Total Rowgroups Fit For Merge – This counter will be increased when the counter Total Merge Policy Evaluations returns a positive result of the evaluation.
Total Rowgroups Merge Compressed – the number of compressed Row Groups during Merge operations.
Total Source Rowgroups Merged – the number of self-merged Row Groups.

Basic Test
Let’s make the simplest of the test for the performance counters by observing Delta Rowgroups Compressed. For this purpose let’s restore a fresh copy of the free test database ContosoRetailDW on the SQL Server 2016 SP1:

Let’s create a trivial test table with 1 row and a Clustered Columnstore Index:

Let us set up the Performance Monitor by removing all currently added counters and add the
Delta Rowgroups Compressed counter. It will allow us to monitor the behaviour of our system and potential impact, because resource allocation for this operation are far from being trivial and there will be a blog post on this topic soon.

For the workload let’s run the following script which ads 10 rows to the test table, and then forcing it to close and compress. This script will be executed 100 times in SSMS:

You can see the results on the picture below that are better than any words:

I love it when complex tasks become easy and performance counters are very important tools in the arsenal of someone trying to understand the behaviour of the monitored system, and I am glad that so far every single version of SQL Server increased the overall number of Performance Counters.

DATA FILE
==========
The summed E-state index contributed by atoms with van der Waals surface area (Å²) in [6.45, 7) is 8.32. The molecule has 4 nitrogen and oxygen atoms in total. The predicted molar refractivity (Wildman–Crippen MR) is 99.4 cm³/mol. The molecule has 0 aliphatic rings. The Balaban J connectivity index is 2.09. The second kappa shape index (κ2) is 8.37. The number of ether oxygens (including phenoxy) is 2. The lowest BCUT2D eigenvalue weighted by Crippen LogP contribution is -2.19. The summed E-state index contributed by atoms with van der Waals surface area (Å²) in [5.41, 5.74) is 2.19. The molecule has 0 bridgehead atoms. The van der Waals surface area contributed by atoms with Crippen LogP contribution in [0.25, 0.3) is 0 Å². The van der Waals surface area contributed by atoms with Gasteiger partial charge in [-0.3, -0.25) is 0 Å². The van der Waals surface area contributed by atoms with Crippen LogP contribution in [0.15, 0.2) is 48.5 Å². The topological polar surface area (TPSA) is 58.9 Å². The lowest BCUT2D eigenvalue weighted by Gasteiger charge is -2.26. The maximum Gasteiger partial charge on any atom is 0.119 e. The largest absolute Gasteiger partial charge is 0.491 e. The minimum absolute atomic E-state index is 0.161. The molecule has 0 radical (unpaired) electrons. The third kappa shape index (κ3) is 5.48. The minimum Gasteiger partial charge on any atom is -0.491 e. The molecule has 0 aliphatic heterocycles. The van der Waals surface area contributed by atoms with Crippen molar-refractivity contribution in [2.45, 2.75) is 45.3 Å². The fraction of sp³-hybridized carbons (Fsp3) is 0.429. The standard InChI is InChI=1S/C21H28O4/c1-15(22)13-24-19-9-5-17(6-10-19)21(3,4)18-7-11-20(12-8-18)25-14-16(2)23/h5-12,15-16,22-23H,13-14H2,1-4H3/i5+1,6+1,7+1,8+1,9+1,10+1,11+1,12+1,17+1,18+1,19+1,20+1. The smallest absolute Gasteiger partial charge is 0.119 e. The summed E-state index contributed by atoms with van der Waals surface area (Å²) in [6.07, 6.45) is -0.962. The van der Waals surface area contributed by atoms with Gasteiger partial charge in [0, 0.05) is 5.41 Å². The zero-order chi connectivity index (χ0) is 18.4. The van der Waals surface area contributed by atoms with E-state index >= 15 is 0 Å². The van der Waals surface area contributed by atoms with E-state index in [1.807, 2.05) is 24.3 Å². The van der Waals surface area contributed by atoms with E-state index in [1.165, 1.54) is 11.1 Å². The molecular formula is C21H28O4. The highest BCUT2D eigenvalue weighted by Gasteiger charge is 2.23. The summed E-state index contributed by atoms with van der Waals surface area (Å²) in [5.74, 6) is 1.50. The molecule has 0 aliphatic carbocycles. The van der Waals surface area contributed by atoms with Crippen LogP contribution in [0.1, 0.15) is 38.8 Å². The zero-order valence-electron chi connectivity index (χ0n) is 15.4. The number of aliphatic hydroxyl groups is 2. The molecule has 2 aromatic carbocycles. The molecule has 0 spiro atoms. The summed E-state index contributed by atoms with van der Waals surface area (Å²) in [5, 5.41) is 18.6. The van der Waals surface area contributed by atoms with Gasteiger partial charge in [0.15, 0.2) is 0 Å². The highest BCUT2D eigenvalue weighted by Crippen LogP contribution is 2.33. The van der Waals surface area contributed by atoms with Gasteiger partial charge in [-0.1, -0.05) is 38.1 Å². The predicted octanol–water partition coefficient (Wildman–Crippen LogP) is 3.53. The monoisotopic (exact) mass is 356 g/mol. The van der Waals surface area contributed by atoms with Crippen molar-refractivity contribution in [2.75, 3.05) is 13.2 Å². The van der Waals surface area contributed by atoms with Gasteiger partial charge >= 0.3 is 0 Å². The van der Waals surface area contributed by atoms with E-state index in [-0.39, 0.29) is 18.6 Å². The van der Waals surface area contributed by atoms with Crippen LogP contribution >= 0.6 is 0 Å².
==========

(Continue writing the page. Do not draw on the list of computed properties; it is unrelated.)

The overall evolution of the Performance Counters per SQL Server version can be observed on the picture below:

SQL Server 2017

The upcoming SQL Server 2017 might bring a couple of news, with new functionalities for Columnstore Indexes, such as LOB Support, Online Nonclustered Columnstore Index Rebuild,
I have checked on the new performance counters at the CTP 2.0 and there were none, but I have no doubt that overall there will be new items, especially with the port to Linux.

From my side, I would love to have some indications of the advanced functionalities being exposed as the counters, for example Aggregate Predicate Pushdowns or Columnstore Indexes scans being executed with Row Execution Mode. The Adaptive Query Processor deserves a couple of counters for sure.
I am not holding my breath and I do not consider those ones to be vital at the moment, but still would be nice to see some evolution within the product with a new version.

to be continued with Columnstore Indexes – part 106 (“Memory Requirements for Rebuild & Reorganize”)

2 thoughts on “Columnstore Indexes – part 105 (“Performance Counters”)

  1. BhavyaaArora

    Please elaborate more about these 3 . Will be very helpful.

    Simulation benefit – The value of memory to the clerk, in ms per page per ms, multiplied by 10 billion and truncated to an integer.
    Simulation size – The current size of the clerk simulation, in pages.
    Internal benefit – The internal value of memory for entry count pressure, in ms per page per ms, multiplied by 10 billion and truncated to an integer.

    Regards